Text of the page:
Carrie’s Painting of the Week – 11/08/13

131106 A Day without Lou Reed 20x20

A Day Without Lou Reed

By Carrie Jacobson

The Times Herald-Record laid off all of its photographers and several experienced editors this past week. And Lou Reed died this past week, too.

It would be a stretch to say that the events were linked in any way, even metaphorically. But I can say that they both made me sad, and both made me long for times long passed.

The editors whose jobs the Record eliminated were incredibly hard workers, talented and bright, with experience and the amazing ability to solve a huge range of problems. They’d learned to work without pretty much everything that an editor needs to run a good paper – and yet, they persisted, building the best paper they could with the meager resources left to them.

The four photographers whose jobs were eliminated were among the best shooters I have ever seen. They documented the life and times and people of the mid-Hudson Valley for decades, and they did so with precision and verve and a big dose of love and art.

In its heyday, when Mike Levine was the editor of the Record, and I worked as Sunday editor and art director, the paper had a rough and tumble quality that I loved. We wanted to do something different, we wanted to be a paper that mattered. We wanted to be the paper that we were, heart and soul, not some weak echo of someone else’s idea of a good newspaper.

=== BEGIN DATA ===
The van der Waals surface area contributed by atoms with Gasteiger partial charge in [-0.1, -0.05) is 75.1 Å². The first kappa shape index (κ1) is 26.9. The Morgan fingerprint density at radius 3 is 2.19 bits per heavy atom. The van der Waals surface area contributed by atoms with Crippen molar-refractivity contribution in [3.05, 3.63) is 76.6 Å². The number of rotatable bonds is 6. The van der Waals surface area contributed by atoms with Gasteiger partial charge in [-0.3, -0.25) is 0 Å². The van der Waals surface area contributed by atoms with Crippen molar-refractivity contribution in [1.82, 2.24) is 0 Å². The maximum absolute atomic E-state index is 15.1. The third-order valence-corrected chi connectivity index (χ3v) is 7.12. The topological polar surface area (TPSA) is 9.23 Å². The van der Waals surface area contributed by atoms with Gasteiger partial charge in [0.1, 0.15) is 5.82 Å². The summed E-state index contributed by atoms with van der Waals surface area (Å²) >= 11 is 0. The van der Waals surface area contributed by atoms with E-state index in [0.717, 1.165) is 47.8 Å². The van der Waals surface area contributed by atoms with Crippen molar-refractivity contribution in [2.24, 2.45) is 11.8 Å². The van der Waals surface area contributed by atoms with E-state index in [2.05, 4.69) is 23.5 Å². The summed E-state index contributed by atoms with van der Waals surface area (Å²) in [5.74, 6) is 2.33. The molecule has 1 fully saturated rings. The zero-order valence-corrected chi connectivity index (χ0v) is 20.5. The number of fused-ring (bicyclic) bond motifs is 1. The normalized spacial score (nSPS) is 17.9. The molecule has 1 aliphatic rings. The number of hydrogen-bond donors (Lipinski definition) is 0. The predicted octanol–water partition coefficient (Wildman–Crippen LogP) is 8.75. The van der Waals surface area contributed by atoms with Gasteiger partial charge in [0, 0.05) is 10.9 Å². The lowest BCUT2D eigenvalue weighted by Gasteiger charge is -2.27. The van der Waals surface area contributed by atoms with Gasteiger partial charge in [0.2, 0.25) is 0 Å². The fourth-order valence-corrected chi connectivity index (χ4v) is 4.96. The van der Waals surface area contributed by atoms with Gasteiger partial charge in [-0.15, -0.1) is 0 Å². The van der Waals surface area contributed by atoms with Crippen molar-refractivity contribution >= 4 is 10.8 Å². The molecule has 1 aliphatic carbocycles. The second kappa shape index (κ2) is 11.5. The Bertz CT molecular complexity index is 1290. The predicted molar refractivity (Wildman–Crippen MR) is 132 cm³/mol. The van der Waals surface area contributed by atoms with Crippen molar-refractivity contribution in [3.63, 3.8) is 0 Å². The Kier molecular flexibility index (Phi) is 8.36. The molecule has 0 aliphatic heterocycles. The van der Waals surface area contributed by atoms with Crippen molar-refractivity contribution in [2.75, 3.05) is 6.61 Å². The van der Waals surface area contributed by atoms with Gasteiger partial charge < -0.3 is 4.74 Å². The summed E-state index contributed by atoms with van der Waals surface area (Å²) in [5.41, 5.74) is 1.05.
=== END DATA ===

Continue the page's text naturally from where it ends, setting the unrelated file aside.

And making that tenuous stretch, that yes, perhaps tortured connection, I’d say that that was Lou Reed, too. Far as I know, he never wanted to be anything other than himself. Yes, he had his moments of doubt and pain, his weaknesses and his failures – and the Record did, too.

But even if you didn’t love the end result, I think you had to respect the integrity of the Record and Lou Reed.

I’m sorry they both are dead.

Tags: , , ,

2 Responses to “Carrie’s Painting of the Week – 11/08/13”

  1. Chris Says:

    I had Mike come to my Historical Club to speak. He was wonderful and shared his baseball book. I shared a weather project with him, that stemmed from the weather page in the newspaper. I had requested that the weather conditions in the areas that our soldiers were fighting be resumed. That was done. Possibly not from my request, so my project could continued, but in both cases his sensitivity was obvious. I was greatly saddened that he was taken so soon.

  2. carrie Says:

    Hi, Chris – Thank you for sharing your memories of Mike. He was a wonderful man and a good friend. I loved him, and loved working with him. He was indeed taken too soon.

Leave a Reply